But let us disagree, especially with that secure part. Since it uses Gorilla Glass 3, the phone is actually prone to physical damages even when less powerful hits or shocks occur. And you know what happened during the test? That’s right, the back of the phone cracked in a way that we totally didn’t expect.

What we did was simply put the phone in the back pocket of our jeans and when resting against a wall, we heard a small cracking noise from the phone. It was that “bending” that HTC used to manufacture the phone which caused the damage. And as you can see in the photo, the phone is not as durable as you’d expect it to be.

HTC U11 back view
HTC U11 rear cameraHTC U11 back view
At 153.9 x 75.9 x 7.9 mm (6.06 x 2.99 x 0.31 in), the HTC is smaller than the iPhone 7 Plus, which measures 158.2 x 77.9 x 7.3 mm (6.23 x 3.07 x 0.29 in). And although it tips the scales at 169 grams and it’s lighter than Apple’s device which weighs 188 grams, it feels at least as heavy as the iPhone.

Overall, the HTC U11 indeed looks pretty good, but HTC failed exactly where you’d expect the least: the back of the phone. I still can’t believe that HTC decided to use Gorilla Glass 3 on the back for a 2017 phone, at a time when most manufacturers, including here its rivals, are going for the most durable materials and protections that exist on the market.

HARDWARE
The HTC U11 is a flagship, so it’s by no means supposed to make any compromises in the hardware section. This is why the device comes with specs similar to the high-end models on the market right now, and it all starts with the screen.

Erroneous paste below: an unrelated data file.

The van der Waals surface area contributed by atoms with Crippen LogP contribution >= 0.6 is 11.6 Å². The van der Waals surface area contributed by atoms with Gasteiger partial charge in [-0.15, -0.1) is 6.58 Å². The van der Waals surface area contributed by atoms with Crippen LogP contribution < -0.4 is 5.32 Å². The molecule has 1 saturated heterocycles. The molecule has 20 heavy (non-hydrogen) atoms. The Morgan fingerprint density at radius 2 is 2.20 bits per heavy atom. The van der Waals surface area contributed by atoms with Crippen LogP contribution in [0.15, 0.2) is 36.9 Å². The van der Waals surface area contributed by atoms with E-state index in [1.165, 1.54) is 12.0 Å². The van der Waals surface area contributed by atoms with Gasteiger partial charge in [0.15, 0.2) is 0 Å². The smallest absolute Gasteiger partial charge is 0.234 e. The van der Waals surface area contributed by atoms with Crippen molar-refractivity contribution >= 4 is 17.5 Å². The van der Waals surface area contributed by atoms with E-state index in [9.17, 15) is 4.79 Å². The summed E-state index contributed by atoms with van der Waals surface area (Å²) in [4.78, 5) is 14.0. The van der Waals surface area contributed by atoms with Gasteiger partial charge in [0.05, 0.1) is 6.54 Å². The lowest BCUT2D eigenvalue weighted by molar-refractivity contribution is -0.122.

#Display
HTC says the 5.5-inch screen on the U11 is “our best display” and it features a Quad HD resolution (2560x1440 pixels). The HTC U11 uses Super LCD 5, which is a panel manufactured by S-LCD Corporation and which reduces glare by removing the air gap between the outer glass and the display itself.

HTC has long praised the benefits of Super LCD, including not only the quality of the screen, but also the lower power consumption, and this is why the company decided to stick with this type of display for its new flagship.

“GORILLA GLASS 5.”
In real life, the display performs a little above the average, and we’d say it provides medium outdoor visibility, though we have expected better performance in direct sunlight given the praised capabilities.

Additionally, colors are indeed vibrant, and text and videos look a bit sharper, but I would have chosen an OLED display for the more saturated colors. On the other hand, HTC offers display color personalization, probably to compensate for the difference in performance versus AMOLED, but only the more advanced users would benefit from this feature.

#CPU, GPU, RAM, Storage
The HTC U11 is equipped with the same CPU as the Samsung Galaxy S8 Plus, namely the Snapdragon 835, but as compared to the South Korean model, it comes with a small boost.

The chip on the HTC is the MSM8998 which is an octa-core running in 4x2.45 GHz Kryo & 4x1.9 GHz Kryo configuration, while the Galaxy S8 is powered by the same CPU but with a small difference in clock speed: 4x2.35 GHz Kryo & 4x1.9 GHz Kryo. The difference is nearly impossible to notice in real life, and we’d even say the Galaxy S8 feels faster and more responsive thanks to the software optimizations introduced by Samsung.

The chip is paired with 4GB RAM on the 64GB storage version and 6GB RAM on the 128GB storage model. The latter is the one we’d recommend, especially because it provides extra performance, though once again, the noticeable difference as compared to its rivals is subtle, to say the least.

The HTC U11 features the same Adreno 540 GPU as the Samsung flagship, so the two are fairly similar in terms of hardware configuration.